UN officials gathered at the Convention on Biological Diversity (CBD) in Japan have issued a global warning that the rapid loss of animal and plant species that has characterized the past century must end if humans are to survive.
Delegates in Nagoya plan to set a new target for 2020 for curbing species loss, and will discuss boosting medium-term financial help for poor countries to help them protect their wildlife and habitats (Yahoo Green).
“Business as usual is no more an option for mankind,” CBD executive secretary Ahmed Djoghlaf said in his opening statements. “We need a new approach, we need to reconnect with nature and live in harmony with nature into the future.”
The CBD is an international legally-binding treaty with three main goals: conservation of biodiversity; sustainable use of biodiversity; fair and equitable sharing of the benefits arising from the use of genetic resources. Its overall objective is to encourage actions which will lead to a sustainable future.
As Djoghlaf acknolwedged in his opening statements, facing the fact that many countries have ignored their obligation to these goals is imperitive if progress is to be made in the future.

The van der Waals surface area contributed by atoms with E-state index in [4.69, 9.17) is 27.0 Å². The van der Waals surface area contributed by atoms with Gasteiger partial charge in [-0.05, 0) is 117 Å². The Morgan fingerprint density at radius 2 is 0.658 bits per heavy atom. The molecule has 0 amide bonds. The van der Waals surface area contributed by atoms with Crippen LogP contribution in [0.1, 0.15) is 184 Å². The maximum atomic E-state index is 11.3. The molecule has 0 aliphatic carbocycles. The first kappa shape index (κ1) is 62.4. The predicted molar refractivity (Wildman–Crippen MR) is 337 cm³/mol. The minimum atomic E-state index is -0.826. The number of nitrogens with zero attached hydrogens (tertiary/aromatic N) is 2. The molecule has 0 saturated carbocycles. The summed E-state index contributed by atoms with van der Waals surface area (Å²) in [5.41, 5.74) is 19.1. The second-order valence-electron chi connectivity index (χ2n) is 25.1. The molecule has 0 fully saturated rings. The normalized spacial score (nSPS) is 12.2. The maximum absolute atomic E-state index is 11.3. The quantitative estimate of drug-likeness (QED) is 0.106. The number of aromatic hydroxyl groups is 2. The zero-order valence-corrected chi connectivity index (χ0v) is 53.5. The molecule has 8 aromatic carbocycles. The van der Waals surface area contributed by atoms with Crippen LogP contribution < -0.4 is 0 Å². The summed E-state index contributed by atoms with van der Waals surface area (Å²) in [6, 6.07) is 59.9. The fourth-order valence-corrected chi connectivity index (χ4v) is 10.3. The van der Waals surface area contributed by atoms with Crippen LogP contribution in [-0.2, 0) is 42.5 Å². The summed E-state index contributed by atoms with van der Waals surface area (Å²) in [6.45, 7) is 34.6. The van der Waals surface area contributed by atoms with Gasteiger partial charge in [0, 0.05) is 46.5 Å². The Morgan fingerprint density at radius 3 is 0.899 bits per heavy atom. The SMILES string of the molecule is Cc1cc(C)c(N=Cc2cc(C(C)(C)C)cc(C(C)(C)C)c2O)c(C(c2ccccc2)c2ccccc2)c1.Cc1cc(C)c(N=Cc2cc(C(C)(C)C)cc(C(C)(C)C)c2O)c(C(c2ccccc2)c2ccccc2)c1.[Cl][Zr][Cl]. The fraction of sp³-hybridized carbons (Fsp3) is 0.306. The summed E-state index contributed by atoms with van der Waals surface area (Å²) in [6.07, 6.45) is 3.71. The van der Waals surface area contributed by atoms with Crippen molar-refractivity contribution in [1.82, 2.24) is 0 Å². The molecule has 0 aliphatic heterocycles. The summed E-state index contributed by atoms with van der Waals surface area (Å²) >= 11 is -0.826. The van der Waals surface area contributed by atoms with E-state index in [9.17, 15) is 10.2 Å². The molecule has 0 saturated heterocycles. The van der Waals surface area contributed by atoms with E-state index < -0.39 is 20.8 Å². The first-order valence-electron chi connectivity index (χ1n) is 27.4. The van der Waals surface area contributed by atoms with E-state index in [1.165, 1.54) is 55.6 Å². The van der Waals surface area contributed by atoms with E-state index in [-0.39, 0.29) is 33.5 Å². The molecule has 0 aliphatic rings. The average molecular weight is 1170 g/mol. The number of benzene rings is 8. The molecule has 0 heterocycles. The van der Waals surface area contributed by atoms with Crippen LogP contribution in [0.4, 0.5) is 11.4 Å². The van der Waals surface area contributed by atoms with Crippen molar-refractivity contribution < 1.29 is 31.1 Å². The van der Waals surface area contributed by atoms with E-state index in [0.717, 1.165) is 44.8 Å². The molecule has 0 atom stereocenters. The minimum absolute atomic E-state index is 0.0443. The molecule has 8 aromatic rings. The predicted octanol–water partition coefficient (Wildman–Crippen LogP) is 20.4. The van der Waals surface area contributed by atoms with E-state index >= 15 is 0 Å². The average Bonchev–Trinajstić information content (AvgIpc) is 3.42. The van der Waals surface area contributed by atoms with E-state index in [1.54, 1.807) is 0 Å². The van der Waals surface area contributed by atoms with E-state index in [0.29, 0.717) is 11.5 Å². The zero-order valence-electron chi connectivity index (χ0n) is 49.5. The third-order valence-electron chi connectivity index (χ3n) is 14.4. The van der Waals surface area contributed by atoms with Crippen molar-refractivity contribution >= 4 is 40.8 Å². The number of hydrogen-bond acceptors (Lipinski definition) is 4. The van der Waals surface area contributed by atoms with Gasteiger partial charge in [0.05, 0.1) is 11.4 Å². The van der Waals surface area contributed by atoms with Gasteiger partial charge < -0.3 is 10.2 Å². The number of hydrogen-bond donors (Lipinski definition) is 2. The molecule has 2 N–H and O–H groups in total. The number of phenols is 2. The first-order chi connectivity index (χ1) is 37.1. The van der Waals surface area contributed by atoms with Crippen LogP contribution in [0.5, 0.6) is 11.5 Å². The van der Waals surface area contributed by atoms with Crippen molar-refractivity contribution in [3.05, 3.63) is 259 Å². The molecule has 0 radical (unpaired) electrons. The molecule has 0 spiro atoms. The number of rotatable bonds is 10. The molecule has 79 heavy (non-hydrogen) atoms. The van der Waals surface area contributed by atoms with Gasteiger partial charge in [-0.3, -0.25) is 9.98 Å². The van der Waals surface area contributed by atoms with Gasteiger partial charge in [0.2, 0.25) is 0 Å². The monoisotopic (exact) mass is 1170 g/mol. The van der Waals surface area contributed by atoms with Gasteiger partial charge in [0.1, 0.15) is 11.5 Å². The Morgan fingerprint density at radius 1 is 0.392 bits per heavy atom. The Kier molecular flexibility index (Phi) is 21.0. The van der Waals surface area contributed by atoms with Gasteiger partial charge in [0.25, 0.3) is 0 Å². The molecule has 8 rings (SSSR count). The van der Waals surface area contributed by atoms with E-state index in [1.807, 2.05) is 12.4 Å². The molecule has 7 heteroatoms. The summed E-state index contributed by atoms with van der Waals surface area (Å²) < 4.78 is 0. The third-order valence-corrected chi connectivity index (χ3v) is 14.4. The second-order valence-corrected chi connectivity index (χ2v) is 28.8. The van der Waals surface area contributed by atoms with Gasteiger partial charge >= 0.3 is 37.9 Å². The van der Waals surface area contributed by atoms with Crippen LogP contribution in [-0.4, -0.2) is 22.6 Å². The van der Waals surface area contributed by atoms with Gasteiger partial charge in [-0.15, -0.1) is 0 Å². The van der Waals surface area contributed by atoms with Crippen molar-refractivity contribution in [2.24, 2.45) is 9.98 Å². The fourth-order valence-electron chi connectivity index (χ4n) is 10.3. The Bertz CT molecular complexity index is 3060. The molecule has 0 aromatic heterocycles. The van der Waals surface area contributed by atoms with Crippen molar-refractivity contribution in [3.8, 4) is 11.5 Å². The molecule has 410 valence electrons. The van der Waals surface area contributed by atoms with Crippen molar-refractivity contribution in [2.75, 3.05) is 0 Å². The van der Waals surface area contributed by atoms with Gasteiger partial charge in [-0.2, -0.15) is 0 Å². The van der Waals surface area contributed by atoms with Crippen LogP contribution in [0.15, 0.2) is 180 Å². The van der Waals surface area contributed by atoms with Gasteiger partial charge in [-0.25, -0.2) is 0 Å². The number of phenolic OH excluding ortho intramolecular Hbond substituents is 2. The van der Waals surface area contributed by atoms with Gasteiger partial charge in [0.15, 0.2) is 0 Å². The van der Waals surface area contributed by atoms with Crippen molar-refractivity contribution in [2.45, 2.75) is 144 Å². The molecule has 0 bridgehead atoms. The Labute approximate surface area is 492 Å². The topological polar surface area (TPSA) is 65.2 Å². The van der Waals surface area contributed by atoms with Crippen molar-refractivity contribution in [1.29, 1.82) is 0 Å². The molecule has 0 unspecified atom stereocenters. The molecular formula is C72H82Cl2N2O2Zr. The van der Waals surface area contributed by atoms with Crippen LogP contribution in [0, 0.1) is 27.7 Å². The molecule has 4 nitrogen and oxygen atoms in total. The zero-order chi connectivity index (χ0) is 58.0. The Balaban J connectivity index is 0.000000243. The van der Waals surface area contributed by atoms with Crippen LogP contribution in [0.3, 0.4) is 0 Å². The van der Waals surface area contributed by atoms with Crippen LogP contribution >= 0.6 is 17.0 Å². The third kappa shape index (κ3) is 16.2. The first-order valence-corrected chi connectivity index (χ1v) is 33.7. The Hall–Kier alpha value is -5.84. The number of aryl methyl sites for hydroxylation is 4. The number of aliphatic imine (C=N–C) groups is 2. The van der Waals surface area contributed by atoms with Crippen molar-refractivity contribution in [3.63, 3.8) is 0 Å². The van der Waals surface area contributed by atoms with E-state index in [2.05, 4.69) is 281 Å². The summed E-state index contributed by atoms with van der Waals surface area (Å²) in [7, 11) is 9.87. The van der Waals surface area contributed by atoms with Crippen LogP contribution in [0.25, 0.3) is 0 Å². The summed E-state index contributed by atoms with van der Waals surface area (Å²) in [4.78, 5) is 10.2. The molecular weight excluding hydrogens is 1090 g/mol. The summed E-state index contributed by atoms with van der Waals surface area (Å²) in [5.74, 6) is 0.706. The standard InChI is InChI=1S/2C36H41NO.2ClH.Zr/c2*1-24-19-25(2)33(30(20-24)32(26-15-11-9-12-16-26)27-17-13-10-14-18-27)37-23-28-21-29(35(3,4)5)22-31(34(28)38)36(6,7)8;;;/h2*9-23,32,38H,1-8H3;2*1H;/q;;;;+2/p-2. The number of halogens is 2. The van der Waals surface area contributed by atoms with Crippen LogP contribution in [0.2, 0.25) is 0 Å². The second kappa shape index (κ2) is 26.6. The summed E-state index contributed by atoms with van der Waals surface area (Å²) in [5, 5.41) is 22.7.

“Let us have the courage to look in the eyes of our children and admit that we have failed, individually and collectively, to fulfil the Johannesburg promise made to them by the 110 Heads of State and Government to substantially reduce the loss of biodiversity by 2010,” Djoghlaf stated. “Let us look in the eyes of our children and admit that we continue to lose biodiversity at an unprecedented rate, thus mortgaging their future.”
Earlier this year, the U.N. warned several eco-systems including the Amazon rainforest, freshwater lakes and rivers and coral reefs are approaching a “tipping point” which, if reached, may see them never recover.
According to a study by UC Berkeley and Penn State University researchers, between 15 and 42 percent of the mammals in North America disappeared after humans arrived. Compared to extinction rates demonstrated in other periods of Earth’s history, this means that North American species are already half way to to a sixth mass extinction, similar to the one that eliminated the dinosaurs.
The same is true in many other parts of the world. The third edition of the Global Biodiversity Outlook demonstrates that, today, the rate of loss of biodiversity is up to one thousand times higher than the background and historical rate of extinction.
The Earth’s 6.8 billion humans are effectively living 50 percent beyond the planet’s biocapacity in 2007, according to a new assessment by the World Wildlife Fund that said by 2030 humans will effectively need the capacity of two Earths in order to survive.
Image Credit: Flickr - Dano